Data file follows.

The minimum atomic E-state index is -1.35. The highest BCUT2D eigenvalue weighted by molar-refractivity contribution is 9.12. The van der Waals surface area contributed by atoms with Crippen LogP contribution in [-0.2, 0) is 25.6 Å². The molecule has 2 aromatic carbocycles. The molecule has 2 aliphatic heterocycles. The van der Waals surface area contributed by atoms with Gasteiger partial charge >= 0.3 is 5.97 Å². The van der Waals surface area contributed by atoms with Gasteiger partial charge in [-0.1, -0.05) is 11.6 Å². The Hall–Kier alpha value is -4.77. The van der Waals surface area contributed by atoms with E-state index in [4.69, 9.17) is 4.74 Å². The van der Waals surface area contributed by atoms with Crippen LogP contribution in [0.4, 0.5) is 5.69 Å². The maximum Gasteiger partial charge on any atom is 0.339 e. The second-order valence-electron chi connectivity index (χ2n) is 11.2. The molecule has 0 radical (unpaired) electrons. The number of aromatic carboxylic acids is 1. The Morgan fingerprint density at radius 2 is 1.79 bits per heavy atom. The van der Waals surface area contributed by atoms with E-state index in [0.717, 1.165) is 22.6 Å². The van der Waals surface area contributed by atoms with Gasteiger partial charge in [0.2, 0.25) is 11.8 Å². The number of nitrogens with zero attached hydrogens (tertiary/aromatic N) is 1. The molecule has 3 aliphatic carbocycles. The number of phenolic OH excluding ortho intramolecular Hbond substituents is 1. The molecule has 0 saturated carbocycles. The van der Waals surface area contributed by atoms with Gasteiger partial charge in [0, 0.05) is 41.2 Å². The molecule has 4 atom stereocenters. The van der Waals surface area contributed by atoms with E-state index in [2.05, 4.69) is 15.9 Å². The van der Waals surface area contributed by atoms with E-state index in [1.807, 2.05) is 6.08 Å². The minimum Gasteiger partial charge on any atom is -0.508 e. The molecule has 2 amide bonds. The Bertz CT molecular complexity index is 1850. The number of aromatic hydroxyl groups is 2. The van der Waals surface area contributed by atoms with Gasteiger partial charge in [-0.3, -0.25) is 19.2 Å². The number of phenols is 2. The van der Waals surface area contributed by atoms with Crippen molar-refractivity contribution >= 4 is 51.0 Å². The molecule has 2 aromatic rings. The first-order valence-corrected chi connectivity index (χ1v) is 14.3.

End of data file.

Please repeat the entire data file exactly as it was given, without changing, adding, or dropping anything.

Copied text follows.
The minimum atomic E-state index is -1.35. The highest BCUT2D eigenvalue weighted by molar-refractivity contribution is 9.12. The van der Waals surface area contributed by atoms with Crippen LogP contribution in [-0.2, 0) is 25.6 Å². The molecule has 2 aromatic carbocycles. The molecule has 2 aliphatic heterocycles. The van der Waals surface area contributed by atoms with Gasteiger partial charge >= 0.3 is 5.97 Å². The van der Waals surface area contributed by atoms with Gasteiger partial charge in [-0.1, -0.05) is 11.6 Å². The Hall–Kier alpha value is -4.77. The van der Waals surface area contributed by atoms with E-state index in [4.69, 9.17) is 4.74 Å². The van der Waals surface area contributed by atoms with Crippen LogP contribution in [0.4, 0.5) is 5.69 Å². The maximum Gasteiger partial charge on any atom is 0.339 e. The second-order valence-electron chi connectivity index (χ2n) is 11.2. The molecule has 0 radical (unpaired) electrons. The number of aromatic carboxylic acids is 1. The Morgan fingerprint density at radius 2 is 1.79 bits per heavy atom. The van der Waals surface area contributed by atoms with E-state index in [0.717, 1.165) is 22.6 Å². The van der Waals surface area contributed by atoms with Gasteiger partial charge in [0.2, 0.25) is 11.8 Å². The number of nitrogens with zero attached hydrogens (tertiary/aromatic N) is 1. The molecule has 3 aliphatic carbocycles. The number of phenolic OH excluding ortho intramolecular Hbond substituents is 1. The molecule has 0 saturated carbocycles. The van der Waals surface area contributed by atoms with Gasteiger partial charge in [0, 0.05) is 41.2 Å². The molecule has 4 atom stereocenters. The van der Waals surface area contributed by atoms with E-state index in [2.05, 4.69) is 15.9 Å². The van der Waals surface area contributed by atoms with E-state index in [1.807, 2.05) is 6.08 Å². The minimum Gasteiger partial charge on any atom is -0.508 e. The molecule has 2 amide bonds. The Bertz CT molecular complexity index is 1850. The number of aromatic hydroxyl groups is 2. The van der Waals surface area contributed by atoms with Gasteiger partial charge in [-0.3, -0.25) is 19.2 Å². The number of phenols is 2. The van der Waals surface area contributed by atoms with Crippen molar-refractivity contribution >= 4 is 51.0 Å². The molecule has 2 aromatic rings. The first-order valence-corrected chi connectivity index (χ1v) is 14.3.